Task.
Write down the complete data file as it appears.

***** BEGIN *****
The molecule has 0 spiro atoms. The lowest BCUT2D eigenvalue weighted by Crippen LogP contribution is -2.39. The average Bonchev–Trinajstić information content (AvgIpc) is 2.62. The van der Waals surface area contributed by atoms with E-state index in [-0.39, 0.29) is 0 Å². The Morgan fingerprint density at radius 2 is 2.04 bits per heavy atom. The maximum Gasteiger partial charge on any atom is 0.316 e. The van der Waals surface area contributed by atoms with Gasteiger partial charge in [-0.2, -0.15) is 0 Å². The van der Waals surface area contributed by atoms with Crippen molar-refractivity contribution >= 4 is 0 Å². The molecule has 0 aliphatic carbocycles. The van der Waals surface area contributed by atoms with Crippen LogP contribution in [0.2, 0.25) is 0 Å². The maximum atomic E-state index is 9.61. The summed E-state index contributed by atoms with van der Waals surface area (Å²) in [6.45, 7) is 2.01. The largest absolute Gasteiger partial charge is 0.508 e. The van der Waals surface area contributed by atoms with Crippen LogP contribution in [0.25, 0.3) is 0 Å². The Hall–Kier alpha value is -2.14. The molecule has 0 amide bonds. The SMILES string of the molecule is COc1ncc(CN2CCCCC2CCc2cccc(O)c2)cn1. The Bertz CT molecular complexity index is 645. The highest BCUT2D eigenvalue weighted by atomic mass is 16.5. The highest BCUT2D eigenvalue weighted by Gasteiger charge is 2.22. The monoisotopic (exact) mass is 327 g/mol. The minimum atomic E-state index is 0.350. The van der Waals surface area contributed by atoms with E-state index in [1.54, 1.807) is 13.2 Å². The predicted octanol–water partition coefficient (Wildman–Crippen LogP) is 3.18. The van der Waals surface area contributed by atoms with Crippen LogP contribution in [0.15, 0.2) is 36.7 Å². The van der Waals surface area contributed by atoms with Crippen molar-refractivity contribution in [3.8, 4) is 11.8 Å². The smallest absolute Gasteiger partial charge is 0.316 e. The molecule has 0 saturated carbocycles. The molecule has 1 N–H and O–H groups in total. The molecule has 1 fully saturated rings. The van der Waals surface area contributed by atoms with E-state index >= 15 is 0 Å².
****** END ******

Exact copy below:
The molecule has 0 spiro atoms. The lowest BCUT2D eigenvalue weighted by Crippen LogP contribution is -2.39. The average Bonchev–Trinajstić information content (AvgIpc) is 2.62. The van der Waals surface area contributed by atoms with E-state index in [-0.39, 0.29) is 0 Å². The Morgan fingerprint density at radius 2 is 2.04 bits per heavy atom. The maximum Gasteiger partial charge on any atom is 0.316 e. The van der Waals surface area contributed by atoms with Gasteiger partial charge in [-0.2, -0.15) is 0 Å². The van der Waals surface area contributed by atoms with Crippen molar-refractivity contribution >= 4 is 0 Å². The molecule has 0 aliphatic carbocycles. The van der Waals surface area contributed by atoms with Crippen LogP contribution in [0.2, 0.25) is 0 Å². The maximum atomic E-state index is 9.61. The summed E-state index contributed by atoms with van der Waals surface area (Å²) in [6.45, 7) is 2.01. The largest absolute Gasteiger partial charge is 0.508 e. The van der Waals surface area contributed by atoms with Crippen LogP contribution in [0.25, 0.3) is 0 Å². The Hall–Kier alpha value is -2.14. The molecule has 0 amide bonds. The SMILES string of the molecule is COc1ncc(CN2CCCCC2CCc2cccc(O)c2)cn1. The Bertz CT molecular complexity index is 645. The highest BCUT2D eigenvalue weighted by atomic mass is 16.5. The highest BCUT2D eigenvalue weighted by Gasteiger charge is 2.22. The monoisotopic (exact) mass is 327 g/mol. The minimum atomic E-state index is 0.350. The van der Waals surface area contributed by atoms with E-state index in [1.54, 1.807) is 13.2 Å². The predicted octanol–water partition coefficient (Wildman–Crippen LogP) is 3.18. The van der Waals surface area contributed by atoms with Crippen LogP contribution in [0.15, 0.2) is 36.7 Å². The van der Waals surface area contributed by atoms with Crippen molar-refractivity contribution in [3.8, 4) is 11.8 Å². The smallest absolute Gasteiger partial charge is 0.316 e. The molecule has 0 saturated carbocycles. The molecule has 1 N–H and O–H groups in total. The molecule has 1 fully saturated rings. The van der Waals surface area contributed by atoms with E-state index >= 15 is 0 Å².